I’ve just purchased £145 worth of Brazilian straight human hair.
You’re probably thinking:
What are you planning on doing with human hair?
Why did you spend so much money on it?
Where did you even get it from?
I'll answer all questions as simply as possible.
I’m planning on getting a weave (I’ll explain later what that is exactly)
Because I wanted to have good quality hair that will last a while and to be honest, this was the cheapest I could find
I bought it from a company online called Angel Grace Hair Company from a website called AliExpress.
So, you’re still probably a bit confused as to what I’m talking about but I promise that by the end of this post, you’ll be well educated about Afro-Caribbean hair and weaves.
Black girls tend to hide away their natural hair and instead wear extensions that are typically of a different hair type. For example, I had the option to buy Peruvian, Malaysian or Brazilian hair. But why?
Afro-caribbean hair is coarse, thick and very high-maintenance. It is prone to breakage because of the fact that it is dry and the kinky/curly structure makes it more difficult for the oils to work their way from the scalp to the ends of the hair. So unlike Caucasian hair, lots of moisture is needed to avoid damage. Oils and moisturisers therefore need to be added to the hair and scalp regularly.
Afro-Caribbean hair doesn’t need to be washed as much as Caucasian and other hair types need to be. This will come as a surprise to most of you, but I only wash my hair once every 1-2 weeks. This is because shampoos actually dry out the hair and so a high-moisture shampoo is best to use. Leave-in conditioner is also vital in locking in moisture. A good hair wash and blow-dry can take me up to an hour sometimes!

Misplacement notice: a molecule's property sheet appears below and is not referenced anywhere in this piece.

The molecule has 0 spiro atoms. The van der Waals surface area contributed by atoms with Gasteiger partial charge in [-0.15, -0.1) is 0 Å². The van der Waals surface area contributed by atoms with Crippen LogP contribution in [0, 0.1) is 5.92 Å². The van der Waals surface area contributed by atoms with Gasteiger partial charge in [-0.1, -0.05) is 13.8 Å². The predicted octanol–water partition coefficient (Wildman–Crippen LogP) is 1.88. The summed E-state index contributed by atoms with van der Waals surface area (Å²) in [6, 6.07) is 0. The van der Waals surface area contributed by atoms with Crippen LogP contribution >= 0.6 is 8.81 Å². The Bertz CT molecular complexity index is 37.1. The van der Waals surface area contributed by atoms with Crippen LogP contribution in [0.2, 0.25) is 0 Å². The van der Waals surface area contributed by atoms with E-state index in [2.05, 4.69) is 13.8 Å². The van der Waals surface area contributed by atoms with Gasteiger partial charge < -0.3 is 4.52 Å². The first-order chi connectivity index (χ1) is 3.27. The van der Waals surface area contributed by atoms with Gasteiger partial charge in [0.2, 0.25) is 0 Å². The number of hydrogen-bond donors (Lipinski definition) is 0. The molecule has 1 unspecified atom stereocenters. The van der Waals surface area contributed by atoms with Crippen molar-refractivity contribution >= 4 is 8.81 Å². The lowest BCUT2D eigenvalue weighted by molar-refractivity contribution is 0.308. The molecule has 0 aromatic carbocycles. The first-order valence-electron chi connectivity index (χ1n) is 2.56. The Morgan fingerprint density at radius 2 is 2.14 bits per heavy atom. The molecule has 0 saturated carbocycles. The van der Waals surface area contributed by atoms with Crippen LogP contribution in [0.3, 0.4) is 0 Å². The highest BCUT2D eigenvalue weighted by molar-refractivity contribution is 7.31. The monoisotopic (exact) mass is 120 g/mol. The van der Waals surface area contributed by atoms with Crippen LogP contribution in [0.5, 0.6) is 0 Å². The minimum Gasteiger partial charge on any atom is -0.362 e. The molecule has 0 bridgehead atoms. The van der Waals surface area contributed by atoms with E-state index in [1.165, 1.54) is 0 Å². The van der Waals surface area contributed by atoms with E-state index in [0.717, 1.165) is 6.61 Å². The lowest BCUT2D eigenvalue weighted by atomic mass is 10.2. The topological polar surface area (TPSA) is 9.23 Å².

Anyway, going back to the Brazilian straight hair that I bought.
As you can see, my hair type requires a lot of care and can be very frustrating to manage. I have experienced hair breakage myself where some parts of my hair is long and others are short. It’s just a headache. What’s more, it’s very difficult to style.
Hence why I decided to get my hair weaved. This involves hair extensions being sewn into my own hair in order to protect it. It gives me a different hair type for a certain amount of time, that is more manageable and easy to style.
In the past I have had my hair braided which is where synthetic hair extensions are plaited into my hair creating length. I often do this because it looks more natural and again is easy to maintain.
So why do black girls often hide away their natural hair? Yes, because it is hard to maintain and difficult to style, but there is definitely another underlying reason why this is the case.
Well for me, having grown up in a town in Oxfordshire where the majority of people are white, I always questioned why my hair wasn’t like theirs. I didn’t understand why my hair couldn’t do what their hair did. I didn’t like how I was the odd one out - the one who had cornrows and couldn’t wear their hair down because it physically COULD NOT GO DOWN.
What’s more, looking at black celebrities such as Beyoncé and Rihanna who - at the time - I thought didn’t have the same hair type as me even though they were black, confused me even more. Why was their hair like my friends’ and not mine?
I then started to question my beauty and attractiveness in relation to my hair and came to the conclusion that my natural hair didn’t make me look good.
I don’t know if that’s just me or a general feeling amongst the black girl community, but this is definitely the main reason why once I turned 17 I started wearing weaves and hiding my natural hair.
The pressures of society are real and they really do have a great impact on girls like myself who are sucked into thinking that their natural hair is simply not good enough. Black YouTubers too such as UK-based Patricia Bright who has over a million subscribers - the majority of them probably being black women and most importantly young girls - influence this feeling. She has even set up her own hair extensions line called y-Hair.
Don’t get me wrong, she occasionally appears in her videos with her natural hair out, but most of the time she has long luscious locks which clearly is not her own.
Recently I haven’t been too self-conscious about my hair, in fact in my first year of uni I had my natural hair out for the majority of the time. But when I walk around campus or just out in public and every black girl around me is rocking a weave, the self-consciousness starts to build up again.
So Brazilian straight hair it is. Enough with the frizz, the breakage, the dryness and high-maintenance.
As much as Beyoncé sings of how black girls should embrace their natural features, in reality it is so difficult.